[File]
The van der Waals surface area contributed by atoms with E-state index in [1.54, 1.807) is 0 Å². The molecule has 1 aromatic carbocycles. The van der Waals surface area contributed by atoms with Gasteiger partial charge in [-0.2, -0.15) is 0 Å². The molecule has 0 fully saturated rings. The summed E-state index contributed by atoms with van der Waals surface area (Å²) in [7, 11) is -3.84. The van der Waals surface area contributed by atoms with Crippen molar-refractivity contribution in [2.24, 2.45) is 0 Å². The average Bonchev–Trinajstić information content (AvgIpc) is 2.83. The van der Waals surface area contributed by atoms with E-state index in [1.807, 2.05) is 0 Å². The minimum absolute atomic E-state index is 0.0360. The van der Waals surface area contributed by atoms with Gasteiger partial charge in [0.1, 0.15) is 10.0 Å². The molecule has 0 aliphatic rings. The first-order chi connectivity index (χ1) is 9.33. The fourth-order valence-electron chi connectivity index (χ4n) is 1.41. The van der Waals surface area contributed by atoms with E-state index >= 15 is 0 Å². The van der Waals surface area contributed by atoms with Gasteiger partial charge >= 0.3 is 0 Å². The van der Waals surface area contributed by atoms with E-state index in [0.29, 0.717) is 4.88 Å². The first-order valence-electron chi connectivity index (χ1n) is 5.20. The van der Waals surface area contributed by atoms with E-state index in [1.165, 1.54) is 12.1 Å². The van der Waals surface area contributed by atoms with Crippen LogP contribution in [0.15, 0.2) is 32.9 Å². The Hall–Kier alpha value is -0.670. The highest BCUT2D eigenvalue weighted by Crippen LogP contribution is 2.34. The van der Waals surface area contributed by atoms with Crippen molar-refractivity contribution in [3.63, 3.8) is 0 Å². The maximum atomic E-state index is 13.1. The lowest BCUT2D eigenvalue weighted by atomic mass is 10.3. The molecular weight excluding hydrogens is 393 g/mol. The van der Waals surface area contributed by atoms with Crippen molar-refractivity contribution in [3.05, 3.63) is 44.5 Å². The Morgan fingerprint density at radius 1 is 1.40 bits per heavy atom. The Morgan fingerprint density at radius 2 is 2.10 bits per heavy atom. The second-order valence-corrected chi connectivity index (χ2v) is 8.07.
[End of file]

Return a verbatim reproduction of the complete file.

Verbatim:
The van der Waals surface area contributed by atoms with E-state index in [1.54, 1.807) is 0 Å². The molecule has 1 aromatic carbocycles. The van der Waals surface area contributed by atoms with Gasteiger partial charge in [-0.2, -0.15) is 0 Å². The molecule has 0 fully saturated rings. The summed E-state index contributed by atoms with van der Waals surface area (Å²) in [7, 11) is -3.84. The van der Waals surface area contributed by atoms with Crippen molar-refractivity contribution in [2.24, 2.45) is 0 Å². The average Bonchev–Trinajstić information content (AvgIpc) is 2.83. The van der Waals surface area contributed by atoms with E-state index in [1.807, 2.05) is 0 Å². The minimum absolute atomic E-state index is 0.0360. The van der Waals surface area contributed by atoms with Gasteiger partial charge in [0.1, 0.15) is 10.0 Å². The molecule has 0 aliphatic rings. The first-order chi connectivity index (χ1) is 9.33. The fourth-order valence-electron chi connectivity index (χ4n) is 1.41. The van der Waals surface area contributed by atoms with E-state index >= 15 is 0 Å². The van der Waals surface area contributed by atoms with Gasteiger partial charge >= 0.3 is 0 Å². The van der Waals surface area contributed by atoms with E-state index in [0.29, 0.717) is 4.88 Å². The first-order valence-electron chi connectivity index (χ1n) is 5.20. The van der Waals surface area contributed by atoms with E-state index in [1.165, 1.54) is 12.1 Å². The van der Waals surface area contributed by atoms with Crippen LogP contribution in [0.15, 0.2) is 32.9 Å². The Hall–Kier alpha value is -0.670. The highest BCUT2D eigenvalue weighted by Crippen LogP contribution is 2.34. The van der Waals surface area contributed by atoms with Crippen molar-refractivity contribution in [3.63, 3.8) is 0 Å². The maximum atomic E-state index is 13.1. The lowest BCUT2D eigenvalue weighted by atomic mass is 10.3. The molecular weight excluding hydrogens is 393 g/mol. The van der Waals surface area contributed by atoms with Crippen molar-refractivity contribution in [3.05, 3.63) is 44.5 Å². The Morgan fingerprint density at radius 1 is 1.40 bits per heavy atom. The Morgan fingerprint density at radius 2 is 2.10 bits per heavy atom. The second-order valence-corrected chi connectivity index (χ2v) is 8.07.